As you are aware, the situation around the SARS-CoV-2 or COVID-19 crisis is continuing to rapidly evolve. Since my original article about COVID-19 dated February 29th scientists, medical professionals, and even mathematicians have been studying the situation. Communities are beginning to take decisive action, including canceling large group events and “social distancing” is becoming a major focus to avoid transmission of the virus.
I’d like to ask you an important question: How are you?
It’s such a broad question that you might be tempted to flash a smile and chirp back, “Busy, but great!” even if it’s not true. This time of year is particularly hectic, and while the holidays can be fun and joyful, they can also be stressful, and sometimes depressing. Pretending things are great even when they aren’t can be exhausting, especially if you or a loved one is feeling depressed or anxious. To keep you and your family on track, I’d suggest reflecting on how you are and doing so regularly. This practice helps you notice if you are showing up in the ways you want or lets you decide what changes to make and identify when you need some additional support. In other words, asking yourself this simple questions may simplify staying true to your intentions.
You can feel it—autumn is here. Halloween is behind us, we have switched the clocks back from daylight savings time, and the air is getting chillier. With this seasonal shift, many of us are already dealing with more colds and other viruses. And even though we grown-ups may be thoroughly washing our hands for at least 20 seconds and avoiding touching our faces, others (including our children) are still learning to do those things consistently. The bottom line is this: we’re all around germs every day and nobody wants to get sick. So what are our best defenses? And how do we boost our immunity? Read on! We have answers.
For years, Zantac (the brand name for the drug ranitidine) and generic equivalents have been marketed as a safe, effective way of alleviating reflux, better known as heartburn. Millions have used this product to suppress reflux…but in recent days, CVS, Walgreens and other retailers have pulled these products from their shelves and in Canada the drug has been recalled.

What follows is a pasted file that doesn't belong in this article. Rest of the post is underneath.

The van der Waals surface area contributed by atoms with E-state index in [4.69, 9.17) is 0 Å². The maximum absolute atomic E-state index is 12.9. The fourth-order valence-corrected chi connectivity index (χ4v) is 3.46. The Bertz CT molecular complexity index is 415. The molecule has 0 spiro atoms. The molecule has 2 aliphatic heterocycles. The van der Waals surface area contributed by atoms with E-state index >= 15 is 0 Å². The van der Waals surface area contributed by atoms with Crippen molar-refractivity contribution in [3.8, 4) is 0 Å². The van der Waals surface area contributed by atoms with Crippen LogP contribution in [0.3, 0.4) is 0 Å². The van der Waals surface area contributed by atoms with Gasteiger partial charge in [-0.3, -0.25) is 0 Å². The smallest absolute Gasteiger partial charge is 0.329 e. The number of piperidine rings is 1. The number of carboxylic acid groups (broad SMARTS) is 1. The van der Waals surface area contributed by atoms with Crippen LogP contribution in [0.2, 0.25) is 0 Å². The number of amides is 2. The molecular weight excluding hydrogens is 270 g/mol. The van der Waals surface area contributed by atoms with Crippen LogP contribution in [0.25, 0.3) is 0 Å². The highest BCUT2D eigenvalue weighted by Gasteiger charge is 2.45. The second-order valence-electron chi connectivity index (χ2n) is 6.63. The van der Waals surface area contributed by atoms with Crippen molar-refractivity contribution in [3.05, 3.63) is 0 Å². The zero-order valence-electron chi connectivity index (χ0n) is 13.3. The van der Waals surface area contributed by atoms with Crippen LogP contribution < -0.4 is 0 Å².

At this point, most people have heard about the health benefits of omega-3 fatty acids. But what are they and why should you care? How much should a person consume? What are the best sources of omega-3s? If your family is vegetarian is there still a way to get them? How about if you’re vegan? These are common questions that we will clarify here.
With summer in full force, now is the perfect time to get your game plan in place to help your family stay healthy and thriving in the summer sun. Skin protection and good hydration are two of the most important elements of summer safety. We are going to share with you nontoxic tips for safeguarding your loved ones in the sun all summer long.
Behavior and anxiety disorders among children are at an all-time high. A recent study revealed that attention deficit and hyperactivity disorder (ADHD) in kids has become more common over the past twenty years, with an increase from 6.1 percent in 1997 to 10.2 percent in 2016 – that’s over 6 million kids between 2-17 years! This is the “new normal,” but this is NOT normal.
Mercury is a toxic heavy metal and it’s everywhere: in the fish we eat, the air we breathe, the water we drink, the products we use, and the amalgam fillings on our teeth!
Its toxicity is insidious, accumulating in the body over time, and for some is the underlying cause of such chronic conditions as anxiety, depression, irritability, digestive issues, food allergies, insomnia, tremors, etc.
Do you feel like your kid is constantly getting sick? Well, that’s likely because a child’s developing immune system makes them more susceptible to illness, especially with frequent exposure to germs at daycares, classrooms, and playgrounds.
It’s completely natural for parents to lose patience with emotionally erratic toddlers. However, according to this ZERO TO THREE National Parent Survey, parental frustration during this phase can stem from significantly overestimating the age at which children master skills of self-control, creating what is called an “expectation gap.”